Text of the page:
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Performance Metrics: Rationality vs. Vanity

Updated: Feb 3


Often, especially in ads, you learn that a new car, lately electric, makes 0-60 mi (or 0-100km/h) in three seconds. Those accelerations are rarely needed, hard to master, and dangerous for ordinary drivers of conventional cars, and, above all, harm the environment.

However, this feature appeals to "macho-image," and marketers push it, especially because it is just a byproduct of engineering to meet another vanity requirement for driving an EV 500km on one charge in daily commutes. This is unreasonable for urbanites whose daily mileage rarely exceeds 50km. When an ICE car (GC) with fuel amount for 500km range is heavier than it is for 50km by two percent, a battery for 500km range adds up to 40% of EV's curb weight. Accounting for its bearing structure, such a battery is 600% heavier than it would be for 50 km. That's why so-called "range anxiety" is unreasonable.


Well, when it fits a business, they say, one can't change the market. Follow it. When ripe enough technology can profitably surprise the market, they say the opposite: people will love it when they see it. This marketers' attitude has become unaffordable in the era of the Climate Crisis.

Here, you can learn an urban vehicle's reasonable speed and agility.


Computer modeling will help me avoid the "dush-bag" or "an idiot" title from Tesla worshipers. It's not like I value their opinions; it is the computer that suggests calculable specs from reasonable requirements and technological readiness rather than hot adjectives and absurd metaphors of buzzers from media or marketing.

No engineering, let alone design, can save a project when requirements are wrong. Even worse, when a popular product developed from wrong requirements or values gets wildly adopted, it degrades human or natural resources, e.g., drugs, booze, etc.


We don't use "meta-" or machine learning algorithm that would protect us from the "garbage in, garbage out" because our case is just the simplest yet adequate approximation of city intermittent traffic of average non-stop runs s[m], idling time on each stop t[sec], speed limit V[m/s] and applied acceleration or stopping a[m/s/s] rate, i.e., agility. And adequacy of the model is proved by matching its output (travel time) with real-world stats given input data like city block size (200m), and distance (95% trips are within 20km) in some metropolitan areas. I've used the speed profile similar to the FTP75 schedule for a new car's energy or fuel efficiency tests.

The efficiency or energy costs of an urban vehicle's dynamics is a subject for another post where reasonable agility obtained here will be used.

More accurate than linear speed profile shows no difference in resulting trip times. However, the simplicity of our model gives a "closed" or analytical solution that is easy to interpret even before computer-aided numeric experimenting.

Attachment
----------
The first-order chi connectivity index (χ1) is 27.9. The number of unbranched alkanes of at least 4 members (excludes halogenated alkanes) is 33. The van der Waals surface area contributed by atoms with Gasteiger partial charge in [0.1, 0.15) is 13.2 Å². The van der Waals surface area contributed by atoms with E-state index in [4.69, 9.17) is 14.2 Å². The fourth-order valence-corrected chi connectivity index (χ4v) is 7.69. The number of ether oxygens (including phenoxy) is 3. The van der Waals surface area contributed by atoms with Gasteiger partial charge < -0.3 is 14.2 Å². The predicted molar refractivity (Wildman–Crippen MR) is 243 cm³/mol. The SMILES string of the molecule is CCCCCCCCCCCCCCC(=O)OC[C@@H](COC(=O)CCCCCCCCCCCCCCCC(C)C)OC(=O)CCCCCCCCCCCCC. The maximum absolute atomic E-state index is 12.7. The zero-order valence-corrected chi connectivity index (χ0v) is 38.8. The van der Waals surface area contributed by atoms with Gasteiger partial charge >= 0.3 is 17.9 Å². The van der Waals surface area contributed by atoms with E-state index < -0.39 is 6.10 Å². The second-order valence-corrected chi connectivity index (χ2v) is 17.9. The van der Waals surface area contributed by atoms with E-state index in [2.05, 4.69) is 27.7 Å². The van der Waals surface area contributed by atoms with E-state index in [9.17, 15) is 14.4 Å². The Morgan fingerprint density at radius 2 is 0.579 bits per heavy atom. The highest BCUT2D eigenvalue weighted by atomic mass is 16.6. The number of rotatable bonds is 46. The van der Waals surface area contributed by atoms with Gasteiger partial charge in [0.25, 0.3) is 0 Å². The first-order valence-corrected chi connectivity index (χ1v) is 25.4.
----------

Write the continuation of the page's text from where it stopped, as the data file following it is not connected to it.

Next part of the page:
You don't have to be a seasoned driver to know that the more often you stop, the longer it takes to your destination. Still, whenever the quantification of our experience is practically feasible and physically adequate, it's a must to substantiate requirements of critical implications for personal purse and national economics because requirements' redundancy is unaffordable in the Climate Crisis and overpopulation era.


Here are the calculations:

If, in heavy traffic, we stop at every intersection 200 m apart for 10 sec, to “cut the chase” by 20%, you must cruise 50% faster. Speeding 3x along empty streets (during pandemics) yields almost the same-fold cut in trip time. Still, you can't exceed the speed limit of about 60km/h. So, what top speed of 250km/h of the Tesla S is for? The 5x speed demands 125x more power to sustain. Computer modeling has confirmed what all drivers know: driving with fewer stops is much better than faster. With speed rises, travel time is less defined by speed and more dependent on traffic.

Indeed, we do need power reserves for agility and driving on rough or hilly terrain. In this post, however, let's examine only the role of agility on flat streets, and it's less intuitive and more surprising.


Buses and heavy trucks are technically capable of a tenth of free-fall acceleration, i.e., 1m/s^2. ICE cars are normally 2-4x agile, so road engineers use 3.4m/s^2 ("controllable braking") in their designs for "stopping sight distance".

The EV’s “instant torque” enables 10m/s^2, i.e., the tires' ultimate shear stress of "exciting smoking start" or stupid drift drills. If technology easily allows, it doesn't mean we lightheadedly should: Tesla's “ludicrous” agility of 5x already palpable 2m/s^2 would reduce your normal travel time only by one-fifth if you get away with being “ludicrous” without consequences.

Higher than normal agility for highway merging doesn't matter, as shown in the plot below - green curve.

And again, practically, if your vehicle enables routes with fewer stops, you would be better off.

Designed to top 70km/h at 5m/s^2 acceleration, of minimal size and weight, all-terrain, and regulated as a bike, FELA makes you the swiftest in a city due to its specific permeability by using routes restricted for cars.


I would be glad to learn your objections in the box below.



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